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How Can You “Probably” Sign Loan Paperwork?

“All I know is I probably could have signed some of them.”
– Vince Young

Vince Young

My wife is a HUGE Texas Longhorns fan. For years and years and years, Texas failed to live up to the expectations that go along with being the biggest state (in their minds) in the country, and probably the world. So, back in 2005, when Vince Young quarterbacked the national championship football (not the proper football, mind you) team (sorry to all of you Reggie Bush and Matt Leinart fans), my wife’s dreams were finally fulfilled.

In her eyes, Vince Young could do no wrong.

If you’re blind to the rest of the things that people do, then this could still be the story, but apparently, according to some people who lent Young $1.9 million dollars, he has done a lot wrong.

The story tells of a loan that Young took out during the NFL lockout of 2011, which he is now disputing.

Holy cow. There are so many ways that this went wrong. Let me enumerate just some of them:

  • He didn’t read the loan paperwork. Here was a person about to take out a $1.9 million dollar loan, and he just signed on the dotted line. Sure, contracts are complex and full of legalese, and even my 1L Contracts class didn’t prepare me for some of them, but you have to read your contracts when it’s that amount! If there’s something you don’t understand, ask and ask and ask again until you understand what it means! Bring a tape recorder or record it on your phone so that you have documentation of what was said.
  • He didn’t ask why $1 million of his salary didn’t go to him. He just let it go to Pro Player Funding, LLC, whoever they are, without a question.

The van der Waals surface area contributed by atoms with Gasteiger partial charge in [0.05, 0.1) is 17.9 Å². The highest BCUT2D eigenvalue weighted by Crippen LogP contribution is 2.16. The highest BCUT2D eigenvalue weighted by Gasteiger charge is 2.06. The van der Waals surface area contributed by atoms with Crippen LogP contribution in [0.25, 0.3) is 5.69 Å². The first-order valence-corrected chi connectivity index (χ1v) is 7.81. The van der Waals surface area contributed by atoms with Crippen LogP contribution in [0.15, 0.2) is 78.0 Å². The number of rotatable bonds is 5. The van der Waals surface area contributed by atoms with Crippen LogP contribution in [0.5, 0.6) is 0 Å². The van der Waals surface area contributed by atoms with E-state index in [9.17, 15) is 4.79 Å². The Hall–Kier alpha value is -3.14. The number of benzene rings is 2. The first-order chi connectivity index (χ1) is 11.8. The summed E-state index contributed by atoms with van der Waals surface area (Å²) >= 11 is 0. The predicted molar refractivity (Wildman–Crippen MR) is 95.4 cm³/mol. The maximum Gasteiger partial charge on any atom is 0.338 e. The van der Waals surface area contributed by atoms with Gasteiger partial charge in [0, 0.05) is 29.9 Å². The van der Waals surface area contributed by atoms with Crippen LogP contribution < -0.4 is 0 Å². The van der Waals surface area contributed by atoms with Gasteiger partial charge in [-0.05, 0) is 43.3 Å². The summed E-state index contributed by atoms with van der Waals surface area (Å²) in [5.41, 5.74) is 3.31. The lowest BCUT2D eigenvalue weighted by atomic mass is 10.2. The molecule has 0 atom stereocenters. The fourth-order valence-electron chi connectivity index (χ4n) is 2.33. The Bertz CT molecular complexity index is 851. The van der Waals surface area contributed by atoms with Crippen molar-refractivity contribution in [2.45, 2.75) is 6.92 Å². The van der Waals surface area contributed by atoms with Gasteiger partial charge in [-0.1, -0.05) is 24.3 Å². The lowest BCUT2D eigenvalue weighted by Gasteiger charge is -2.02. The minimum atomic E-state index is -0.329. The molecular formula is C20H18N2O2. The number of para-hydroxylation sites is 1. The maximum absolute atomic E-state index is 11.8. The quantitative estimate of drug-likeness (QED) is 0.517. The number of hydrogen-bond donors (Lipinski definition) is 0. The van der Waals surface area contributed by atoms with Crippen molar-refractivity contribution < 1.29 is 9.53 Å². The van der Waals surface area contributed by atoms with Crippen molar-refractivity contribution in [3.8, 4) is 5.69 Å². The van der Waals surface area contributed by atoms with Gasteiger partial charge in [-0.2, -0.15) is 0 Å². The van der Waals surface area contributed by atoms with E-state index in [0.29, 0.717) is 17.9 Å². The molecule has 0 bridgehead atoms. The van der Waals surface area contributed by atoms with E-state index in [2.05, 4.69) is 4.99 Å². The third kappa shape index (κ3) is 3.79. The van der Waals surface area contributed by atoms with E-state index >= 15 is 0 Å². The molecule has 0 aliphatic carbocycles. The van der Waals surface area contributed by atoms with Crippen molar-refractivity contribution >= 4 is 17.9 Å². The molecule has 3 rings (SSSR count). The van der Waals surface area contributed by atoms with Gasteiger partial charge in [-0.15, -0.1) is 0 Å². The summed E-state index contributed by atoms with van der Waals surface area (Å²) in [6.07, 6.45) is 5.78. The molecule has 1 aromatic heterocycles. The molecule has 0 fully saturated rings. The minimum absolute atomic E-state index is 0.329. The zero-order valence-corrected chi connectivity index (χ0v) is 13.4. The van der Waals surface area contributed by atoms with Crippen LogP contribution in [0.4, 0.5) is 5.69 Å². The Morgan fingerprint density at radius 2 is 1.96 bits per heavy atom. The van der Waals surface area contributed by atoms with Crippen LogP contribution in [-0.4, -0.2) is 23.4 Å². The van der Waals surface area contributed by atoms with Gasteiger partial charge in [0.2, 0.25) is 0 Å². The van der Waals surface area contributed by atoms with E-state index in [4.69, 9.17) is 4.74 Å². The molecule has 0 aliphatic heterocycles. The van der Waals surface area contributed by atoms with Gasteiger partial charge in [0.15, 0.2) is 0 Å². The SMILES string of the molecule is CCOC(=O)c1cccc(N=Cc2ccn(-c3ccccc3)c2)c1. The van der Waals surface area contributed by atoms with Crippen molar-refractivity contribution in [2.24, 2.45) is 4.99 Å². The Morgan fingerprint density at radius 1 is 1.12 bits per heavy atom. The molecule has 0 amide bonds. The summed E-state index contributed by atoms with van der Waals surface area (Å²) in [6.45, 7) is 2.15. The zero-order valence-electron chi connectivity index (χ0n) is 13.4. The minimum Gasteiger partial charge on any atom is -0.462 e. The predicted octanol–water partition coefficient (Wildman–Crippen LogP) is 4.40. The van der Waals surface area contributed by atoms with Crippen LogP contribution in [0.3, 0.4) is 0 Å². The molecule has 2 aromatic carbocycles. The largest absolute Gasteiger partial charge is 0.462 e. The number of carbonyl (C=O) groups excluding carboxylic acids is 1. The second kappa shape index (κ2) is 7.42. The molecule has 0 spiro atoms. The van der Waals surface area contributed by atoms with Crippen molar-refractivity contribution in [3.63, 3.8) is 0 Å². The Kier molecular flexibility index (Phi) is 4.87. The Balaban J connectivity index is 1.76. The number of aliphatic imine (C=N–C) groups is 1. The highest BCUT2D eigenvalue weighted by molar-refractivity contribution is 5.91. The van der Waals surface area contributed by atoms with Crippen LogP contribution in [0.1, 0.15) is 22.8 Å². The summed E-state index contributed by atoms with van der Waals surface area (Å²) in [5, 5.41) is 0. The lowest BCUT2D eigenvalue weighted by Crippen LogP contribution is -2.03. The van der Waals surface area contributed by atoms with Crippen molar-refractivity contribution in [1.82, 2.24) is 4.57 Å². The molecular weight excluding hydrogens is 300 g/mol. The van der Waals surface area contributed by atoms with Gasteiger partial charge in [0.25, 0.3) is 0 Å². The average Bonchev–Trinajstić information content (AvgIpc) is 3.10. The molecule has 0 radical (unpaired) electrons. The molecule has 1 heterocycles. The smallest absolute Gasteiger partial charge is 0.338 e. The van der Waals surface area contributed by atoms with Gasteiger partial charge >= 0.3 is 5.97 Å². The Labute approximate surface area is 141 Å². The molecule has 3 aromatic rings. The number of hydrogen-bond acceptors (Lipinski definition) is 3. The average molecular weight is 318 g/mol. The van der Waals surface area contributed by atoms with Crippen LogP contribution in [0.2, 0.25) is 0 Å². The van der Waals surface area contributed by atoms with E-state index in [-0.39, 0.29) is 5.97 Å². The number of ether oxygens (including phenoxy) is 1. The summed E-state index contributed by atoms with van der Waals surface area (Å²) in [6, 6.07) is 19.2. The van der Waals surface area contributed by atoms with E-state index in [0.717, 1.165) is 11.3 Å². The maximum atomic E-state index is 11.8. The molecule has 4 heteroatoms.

• He tried to delegate responsibility as well as authority. He signed over powers of attorney to advisers and didn’t even know what it meant.

    If they do anything on your behalf, I thought they had to make sure it goes by you and I’m signing for it,” he testified. “I didn’t know that … if they have a power of attorney, they can go do anything with your signature.”
    He said that he just trusted his attorney and accountant to figure everything out and let him know what was going on. Even if you engage the help of professionals, you still are responsible for your actions and for knowing what they’re doing. You can’t just abrogate responsibility for your life, even if you’re using professionals to help you out!
  • He didn’t use a financial adviser with fiduciary responsibility. According to Young’s video deposition, he went to sign a high interest rate $1.9 million loan on the advice of his financial advisor. I don’t know of any fiduciarily responsible financial advisor who would advise a client to take out an enormous, high-interest loan in Young’s circumstances. They were just letting him run on the hedonic treadmill and probably hoping to get a cut of the action.
  • He used debt as the answer. He may have gotten himself into a pickle during the lockout, but he should have had an emergency fund already saved up, particularly with as much money as he was making. If he didn’t have any money, he could have easily run some training camps and picked up some extra dosh to pay the bills, not to mention sell off a bunch of crap that he’d probably already accumulated.

I am stumped at how people can treat money so cavalierly. If you read the article, did this story get your hackles up too? Tell us about it in the comments below!

Author Profile

John Davis
John Davis is a nationally recognized expert on credit reporting, credit scoring, and identity theft. He has written four books about his expertise in the field and has been featured extensively in numerous media outlets such as The Wall Street Journal, The Washington Post, CNN, CBS News, CNBC, Fox Business, and many more. With over 20 years of experience helping consumers understand their credit and identity protection rights, John is passionate about empowering people to take control of their finances. He works with financial institutions to develop consumer-friendly policies that promote financial literacy and responsible borrowing habits.

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